How do you show off your expertise?

Employers will put out fairly detailed job descriptions listing key responsibilities and skill sets. First, do your research. Find out if your prospective employers operate in your industry of choice and learn about their past projects. Once you’ve got a shortlist, you’ll want to match all cover letters as closely to their formatting and vocabulary as possible, tailoring each cover letter to the employer.

Let’s say you’ve done your CS undergrad, a few years of work followed by master’s in cyber security. Now you’re looking for a role in the sector. XYZ Security Consulting Solutions puts out an analyst job requiring project execution and management, managing security incidents, penetration testing etc. They request experience with contemporary cyber security threats, ethical hacking and communication skills. What they’ve just given you is how you want to structure your cover letter. Start with contact info in the heading, then open with a single sentence saying you believe you’re right for the job, followed by a dot point list of why, using the order in which each requirement appears in the job ad as your guide. Example:

To [Name],

I recently saw your job posting for [role] and thought I’d be an excellent fit. Attached is my CV and references.

  • Experience executing and managing the ABC project at Old Company Pty Ltd, resulting in positive project outcomes.
  • Experience managing security incidents at Some Bank Pty Ltd.
  • Experience with penetration testing during internship at DEF Systems Pty Ltd
  • Performed extensive research on contemporary cyber security threats like spectre tech during master’s thesis. Subject matter expert.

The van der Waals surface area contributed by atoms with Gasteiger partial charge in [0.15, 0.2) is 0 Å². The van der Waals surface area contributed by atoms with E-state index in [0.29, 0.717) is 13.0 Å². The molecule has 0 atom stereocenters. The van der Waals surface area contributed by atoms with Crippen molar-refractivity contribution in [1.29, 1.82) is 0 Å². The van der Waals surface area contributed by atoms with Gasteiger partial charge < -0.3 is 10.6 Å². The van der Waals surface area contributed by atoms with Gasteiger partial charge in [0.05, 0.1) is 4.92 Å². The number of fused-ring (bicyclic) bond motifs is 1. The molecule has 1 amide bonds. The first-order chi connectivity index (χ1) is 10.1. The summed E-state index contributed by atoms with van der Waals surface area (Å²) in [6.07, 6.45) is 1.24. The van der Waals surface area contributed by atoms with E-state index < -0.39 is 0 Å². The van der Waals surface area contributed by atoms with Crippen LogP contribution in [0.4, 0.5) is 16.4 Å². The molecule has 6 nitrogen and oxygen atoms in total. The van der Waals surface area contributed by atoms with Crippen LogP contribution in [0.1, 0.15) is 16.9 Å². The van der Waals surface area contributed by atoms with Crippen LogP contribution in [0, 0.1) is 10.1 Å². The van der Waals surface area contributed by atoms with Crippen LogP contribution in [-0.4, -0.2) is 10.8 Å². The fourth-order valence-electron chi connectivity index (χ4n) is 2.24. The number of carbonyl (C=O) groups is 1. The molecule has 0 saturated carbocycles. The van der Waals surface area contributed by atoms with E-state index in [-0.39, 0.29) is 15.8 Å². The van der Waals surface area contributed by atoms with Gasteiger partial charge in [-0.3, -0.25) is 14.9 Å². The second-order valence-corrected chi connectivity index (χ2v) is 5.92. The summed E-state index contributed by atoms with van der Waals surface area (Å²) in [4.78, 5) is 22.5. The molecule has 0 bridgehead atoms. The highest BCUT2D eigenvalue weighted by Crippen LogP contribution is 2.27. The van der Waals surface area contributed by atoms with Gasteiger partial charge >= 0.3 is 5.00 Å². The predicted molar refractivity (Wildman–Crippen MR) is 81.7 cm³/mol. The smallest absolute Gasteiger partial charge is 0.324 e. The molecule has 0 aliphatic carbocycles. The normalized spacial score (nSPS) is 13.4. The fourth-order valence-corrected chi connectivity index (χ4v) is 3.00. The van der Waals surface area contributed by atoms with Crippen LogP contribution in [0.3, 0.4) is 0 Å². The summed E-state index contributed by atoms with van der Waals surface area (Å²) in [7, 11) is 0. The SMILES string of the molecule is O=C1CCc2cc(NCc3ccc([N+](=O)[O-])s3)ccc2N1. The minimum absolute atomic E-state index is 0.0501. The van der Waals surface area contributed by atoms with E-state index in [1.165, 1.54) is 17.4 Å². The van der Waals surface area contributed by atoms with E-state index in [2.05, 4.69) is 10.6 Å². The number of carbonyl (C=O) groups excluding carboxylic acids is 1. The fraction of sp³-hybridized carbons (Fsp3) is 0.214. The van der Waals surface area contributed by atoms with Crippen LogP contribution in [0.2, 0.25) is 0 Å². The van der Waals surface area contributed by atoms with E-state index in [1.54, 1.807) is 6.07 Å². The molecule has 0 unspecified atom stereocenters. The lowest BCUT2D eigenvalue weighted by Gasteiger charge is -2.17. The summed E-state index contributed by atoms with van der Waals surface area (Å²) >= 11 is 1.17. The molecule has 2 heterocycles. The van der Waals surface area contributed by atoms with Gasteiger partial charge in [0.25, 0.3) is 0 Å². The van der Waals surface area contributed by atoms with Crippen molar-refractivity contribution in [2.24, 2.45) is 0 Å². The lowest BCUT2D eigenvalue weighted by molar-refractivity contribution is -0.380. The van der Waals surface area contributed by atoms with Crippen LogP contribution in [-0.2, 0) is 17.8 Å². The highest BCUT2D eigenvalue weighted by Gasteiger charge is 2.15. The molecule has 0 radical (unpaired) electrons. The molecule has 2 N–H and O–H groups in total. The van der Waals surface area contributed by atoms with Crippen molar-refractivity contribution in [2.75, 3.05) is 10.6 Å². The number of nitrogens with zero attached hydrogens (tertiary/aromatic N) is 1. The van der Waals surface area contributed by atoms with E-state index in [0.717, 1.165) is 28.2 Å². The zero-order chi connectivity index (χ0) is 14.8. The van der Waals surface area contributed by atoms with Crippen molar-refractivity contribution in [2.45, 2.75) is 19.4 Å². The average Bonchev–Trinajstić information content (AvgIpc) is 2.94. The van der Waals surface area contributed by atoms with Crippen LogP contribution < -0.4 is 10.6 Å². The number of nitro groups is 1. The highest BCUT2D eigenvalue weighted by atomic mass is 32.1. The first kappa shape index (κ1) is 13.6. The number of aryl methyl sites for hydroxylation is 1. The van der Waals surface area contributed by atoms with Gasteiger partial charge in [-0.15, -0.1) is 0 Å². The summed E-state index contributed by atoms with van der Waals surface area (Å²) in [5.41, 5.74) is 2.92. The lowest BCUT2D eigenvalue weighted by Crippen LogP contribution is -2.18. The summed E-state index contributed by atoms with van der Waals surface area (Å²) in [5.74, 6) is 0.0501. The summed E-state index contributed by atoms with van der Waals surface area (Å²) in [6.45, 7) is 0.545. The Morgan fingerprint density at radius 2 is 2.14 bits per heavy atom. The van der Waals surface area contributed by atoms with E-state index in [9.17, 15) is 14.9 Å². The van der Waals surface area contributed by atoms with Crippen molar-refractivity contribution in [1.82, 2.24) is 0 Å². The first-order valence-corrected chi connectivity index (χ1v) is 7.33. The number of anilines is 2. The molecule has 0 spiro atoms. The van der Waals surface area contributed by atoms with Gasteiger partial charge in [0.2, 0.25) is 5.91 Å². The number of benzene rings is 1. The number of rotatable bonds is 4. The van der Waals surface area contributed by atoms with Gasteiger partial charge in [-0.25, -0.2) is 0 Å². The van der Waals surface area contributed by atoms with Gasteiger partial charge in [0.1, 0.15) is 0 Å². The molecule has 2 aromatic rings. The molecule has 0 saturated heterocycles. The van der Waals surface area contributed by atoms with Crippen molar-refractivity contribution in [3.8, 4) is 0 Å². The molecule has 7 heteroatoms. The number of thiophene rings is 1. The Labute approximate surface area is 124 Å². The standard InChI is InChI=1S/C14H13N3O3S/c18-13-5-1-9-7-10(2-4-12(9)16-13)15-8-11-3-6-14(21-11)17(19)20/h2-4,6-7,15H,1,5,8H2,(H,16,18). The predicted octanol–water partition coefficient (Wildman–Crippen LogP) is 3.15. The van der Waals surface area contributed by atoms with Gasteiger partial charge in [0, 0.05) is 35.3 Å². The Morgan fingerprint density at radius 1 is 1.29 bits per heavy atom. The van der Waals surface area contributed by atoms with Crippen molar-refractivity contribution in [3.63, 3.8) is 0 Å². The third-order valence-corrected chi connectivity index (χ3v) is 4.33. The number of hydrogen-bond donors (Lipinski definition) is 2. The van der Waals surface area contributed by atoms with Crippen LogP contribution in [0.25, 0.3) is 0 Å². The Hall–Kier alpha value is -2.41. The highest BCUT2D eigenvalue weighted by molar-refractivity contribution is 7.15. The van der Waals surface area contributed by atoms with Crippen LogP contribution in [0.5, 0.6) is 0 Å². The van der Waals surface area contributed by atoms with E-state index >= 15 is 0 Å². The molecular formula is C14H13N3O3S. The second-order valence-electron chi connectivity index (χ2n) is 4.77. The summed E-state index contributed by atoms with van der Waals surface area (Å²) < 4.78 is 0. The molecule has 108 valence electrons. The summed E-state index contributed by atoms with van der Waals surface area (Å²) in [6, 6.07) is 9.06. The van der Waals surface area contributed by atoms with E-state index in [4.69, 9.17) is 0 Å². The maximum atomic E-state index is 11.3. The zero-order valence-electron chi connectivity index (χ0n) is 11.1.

• Experience with ethical hacking during Uni Hacking Competition 2019.
  • Experience negotiating with clients and collaborating with peers.

Look forward to hearing back.

Kind regards,

[You]

And just like that, you’ve got a great cover letter that doesn’t go into too much detail. An important thing to note is you’re likely talking to a HR rep. Use the exact language mentioned in the ad, or they may not understand your experiences are applicable to what’s listed. Simple and concise is key.

If you’ve not done any internships, work or side projects, feel free to mention how your thesis or coursework was pertinent in each respect. After that, consider doing some! Boosting those extracurriculars helps you stand out. A postgrad degree helps in that regard too of course, but the effort and value isn’t communicated as easily. It’s up to you to help employers understand what your academic experiences are worth.

You should now have a better idea of what CS graduates at the postgraduate level can do to boost job prospects, although ultimately you shouldn’t be too concerned. You’re in a bountiful field! No matter where you take your qualifications, we’re sure you’ll make meaningful contributions and wish you all the best.